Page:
Ozeran testified that the car was sent back to defendant four times but "there wasn't any change for the better in the brakes"; that on the afternoon of August 15, 1937, he was driving alone going north on Independence boulevard in Chicago, to Lexington street, where he applied his brakes, reduced his speed and made a wide turn east into Lexington street; that there was a Good Humor (ice cream) cart parked in the middle of Lexington street and, "knowing that with my brakes the way they were, I couldn't stop in time . . . to avoid hitting the Good Humor" cart, struck it on the right side, overturning it; that "I lost control of my car and the car shot over the curb" and struck Aranoff, who was sitting with others on the ledge of a basement window of a building located on the south side of Lexington street.
Plaintiff's complaint alleges that this action of the automobile was caused by the failure of defendant to equip it with good and sufficient brakes, and to repair them after receiving notice that they were defective.
The evidence shows that the automobile was sold to Ozeran under a conditional sales contract wherein, among other things, it was provided that the title to the car should remain in the seller until all purchase instalments had been paid. Plaintiff argues that defendant owned the car at the time of the accident and that it was negligent in permitting Ozeran to operate it on a public highway knowing the brakes were defective. To this defendant replies that the complaint does not allege it owned the automobile involved in the accident, but in any event the Uniform Act Regulating Traffic On Highways provides that ". . . in the event a vehicle is the subject of an agreement for the conditional sale . . . with an immediate right of possession vested in the conditional vendee . . ., then such conditional vendee . . . shall be deemed the owner for the purpose of this Act." (Ill. Rev. Stat. 1939, ch. 95 1/2, par. 106, subpar. (d) [Jones Ill. Stats. Ann. 85.138].)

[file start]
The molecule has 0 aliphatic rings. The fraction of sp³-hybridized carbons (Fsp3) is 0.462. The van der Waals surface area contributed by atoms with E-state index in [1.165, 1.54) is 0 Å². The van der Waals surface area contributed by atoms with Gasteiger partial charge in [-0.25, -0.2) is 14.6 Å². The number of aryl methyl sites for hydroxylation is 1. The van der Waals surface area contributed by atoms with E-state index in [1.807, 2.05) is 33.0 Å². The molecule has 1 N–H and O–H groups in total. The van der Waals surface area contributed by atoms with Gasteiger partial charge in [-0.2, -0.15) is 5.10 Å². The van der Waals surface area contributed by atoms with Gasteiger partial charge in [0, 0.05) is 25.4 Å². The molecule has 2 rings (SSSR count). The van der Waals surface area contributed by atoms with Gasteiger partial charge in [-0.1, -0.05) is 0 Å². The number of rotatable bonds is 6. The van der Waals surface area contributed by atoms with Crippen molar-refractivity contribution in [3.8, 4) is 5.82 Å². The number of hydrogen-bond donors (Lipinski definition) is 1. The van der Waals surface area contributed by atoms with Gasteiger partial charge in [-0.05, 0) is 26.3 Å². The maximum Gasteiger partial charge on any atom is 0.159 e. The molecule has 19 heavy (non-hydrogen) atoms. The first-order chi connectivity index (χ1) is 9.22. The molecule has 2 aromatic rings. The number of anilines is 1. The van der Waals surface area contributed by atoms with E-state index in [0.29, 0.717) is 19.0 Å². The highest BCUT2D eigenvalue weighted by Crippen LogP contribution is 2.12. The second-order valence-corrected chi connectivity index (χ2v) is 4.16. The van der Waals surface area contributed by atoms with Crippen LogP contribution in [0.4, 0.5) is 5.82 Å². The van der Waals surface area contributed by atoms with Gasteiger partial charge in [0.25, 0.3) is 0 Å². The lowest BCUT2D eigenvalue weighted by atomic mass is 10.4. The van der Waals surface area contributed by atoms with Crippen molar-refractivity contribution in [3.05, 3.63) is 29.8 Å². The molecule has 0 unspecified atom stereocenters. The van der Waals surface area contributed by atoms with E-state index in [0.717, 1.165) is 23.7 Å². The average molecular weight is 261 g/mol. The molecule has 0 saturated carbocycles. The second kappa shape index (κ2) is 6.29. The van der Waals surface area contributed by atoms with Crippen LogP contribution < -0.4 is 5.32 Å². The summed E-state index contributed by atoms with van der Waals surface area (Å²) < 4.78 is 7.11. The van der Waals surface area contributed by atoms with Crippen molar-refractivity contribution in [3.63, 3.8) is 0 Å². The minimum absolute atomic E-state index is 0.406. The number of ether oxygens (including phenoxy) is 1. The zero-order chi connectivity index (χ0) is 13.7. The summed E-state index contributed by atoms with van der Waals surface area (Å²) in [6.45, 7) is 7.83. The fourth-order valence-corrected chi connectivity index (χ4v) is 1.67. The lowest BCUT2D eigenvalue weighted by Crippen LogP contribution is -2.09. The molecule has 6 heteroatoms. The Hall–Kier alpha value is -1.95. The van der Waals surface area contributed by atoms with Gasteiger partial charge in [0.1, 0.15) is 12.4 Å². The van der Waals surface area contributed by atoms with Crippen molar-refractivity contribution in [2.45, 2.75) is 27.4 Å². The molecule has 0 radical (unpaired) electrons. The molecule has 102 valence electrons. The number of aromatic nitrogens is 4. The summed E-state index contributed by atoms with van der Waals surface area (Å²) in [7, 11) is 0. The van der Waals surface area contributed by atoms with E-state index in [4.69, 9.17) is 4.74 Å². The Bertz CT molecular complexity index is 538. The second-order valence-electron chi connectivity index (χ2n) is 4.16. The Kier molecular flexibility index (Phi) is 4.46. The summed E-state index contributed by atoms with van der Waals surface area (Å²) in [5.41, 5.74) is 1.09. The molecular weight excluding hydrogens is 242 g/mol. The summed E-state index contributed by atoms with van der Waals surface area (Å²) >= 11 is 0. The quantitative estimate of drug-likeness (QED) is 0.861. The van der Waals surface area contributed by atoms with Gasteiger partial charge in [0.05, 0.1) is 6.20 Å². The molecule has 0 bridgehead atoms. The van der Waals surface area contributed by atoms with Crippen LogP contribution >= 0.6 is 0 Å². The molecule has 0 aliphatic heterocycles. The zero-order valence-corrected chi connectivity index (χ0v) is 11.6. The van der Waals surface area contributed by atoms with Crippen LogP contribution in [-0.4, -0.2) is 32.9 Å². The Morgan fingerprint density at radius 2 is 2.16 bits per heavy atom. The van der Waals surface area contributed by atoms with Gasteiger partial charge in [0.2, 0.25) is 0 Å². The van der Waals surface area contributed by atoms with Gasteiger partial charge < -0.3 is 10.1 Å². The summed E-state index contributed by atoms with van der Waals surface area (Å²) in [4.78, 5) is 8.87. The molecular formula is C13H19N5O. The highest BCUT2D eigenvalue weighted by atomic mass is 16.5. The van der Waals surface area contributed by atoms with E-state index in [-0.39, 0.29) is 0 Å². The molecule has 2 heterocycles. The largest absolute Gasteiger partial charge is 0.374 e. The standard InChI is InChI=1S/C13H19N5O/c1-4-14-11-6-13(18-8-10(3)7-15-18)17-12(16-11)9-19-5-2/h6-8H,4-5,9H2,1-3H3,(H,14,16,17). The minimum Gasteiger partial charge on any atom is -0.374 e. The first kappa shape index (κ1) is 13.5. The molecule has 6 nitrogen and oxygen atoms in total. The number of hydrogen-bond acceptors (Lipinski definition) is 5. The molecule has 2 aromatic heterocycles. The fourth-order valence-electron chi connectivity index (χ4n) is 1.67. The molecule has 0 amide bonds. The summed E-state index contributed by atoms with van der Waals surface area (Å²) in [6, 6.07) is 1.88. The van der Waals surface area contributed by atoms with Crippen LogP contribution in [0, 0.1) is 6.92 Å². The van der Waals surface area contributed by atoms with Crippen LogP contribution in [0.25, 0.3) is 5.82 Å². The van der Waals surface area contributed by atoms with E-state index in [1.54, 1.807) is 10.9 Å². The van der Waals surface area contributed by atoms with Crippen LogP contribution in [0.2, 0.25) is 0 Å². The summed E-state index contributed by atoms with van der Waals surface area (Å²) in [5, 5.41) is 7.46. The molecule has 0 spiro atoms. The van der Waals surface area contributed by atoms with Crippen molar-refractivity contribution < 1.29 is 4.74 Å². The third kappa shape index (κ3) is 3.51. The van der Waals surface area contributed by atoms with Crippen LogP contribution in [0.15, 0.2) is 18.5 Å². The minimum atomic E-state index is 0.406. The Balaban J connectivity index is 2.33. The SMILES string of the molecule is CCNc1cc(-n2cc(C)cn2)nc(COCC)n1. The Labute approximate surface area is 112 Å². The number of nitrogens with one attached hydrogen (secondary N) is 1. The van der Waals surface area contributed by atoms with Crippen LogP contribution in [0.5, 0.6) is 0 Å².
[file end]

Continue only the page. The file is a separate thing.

It has been held that the vendor under a conditional sales contract retains the title solely for the purpose of security. The other attributes of ownership, such as possession, use, control or right thereto under such a contract belong to the purchasing vendee. Coombes v. Letcher, 104 Mont. 371; Bergstresser v. Van Hoy, 142 Kan. 88; Hansen v. Kuhn, 226 Iowa 794, 285 N.W. 249.
The complaint alleges that Lewis Auto Sales Company was engaged in the business of buying and selling used automobiles and it was its duty to equip them so that they could be kept under control and not become dangerous and a menace to the general public. The complaint alleges a failure of defendant in this respect.
Is a dealer under such circumstances liable to the general public for accidents caused by such negligence? Plaintiff cites in support, Richardson v. Moore, 254 Ill. App. 511. This case is not in point as the suit was brought by a guest against the owners of a car in which she was riding. The decision in Flies v. Fox Bros. Buick Co., 196 Wis. 196, seems to support the position of plaintiff in holding that an automobile dealer is liable to the general public. The opinion indicates that Johnson, the driver of the car, relied on the representations of the vendor that the brakes were adequate whereas here the contrary was the case. In the instant case there is no claim that defendant misrepresented the condition of the brakes. On the contrary the evidence shows that both the driver and defendant, which was attempting to repair them, knew that the brakes were defective. Cases where the injured plaintiff was the purchaser of a defective automobile are not in point. ( Rotche v. Buick Motor Co., 267 Ill. App. 68, 358 Ill. 507; MacPherson v. Buick Motor Co., 217 N.Y. 382.)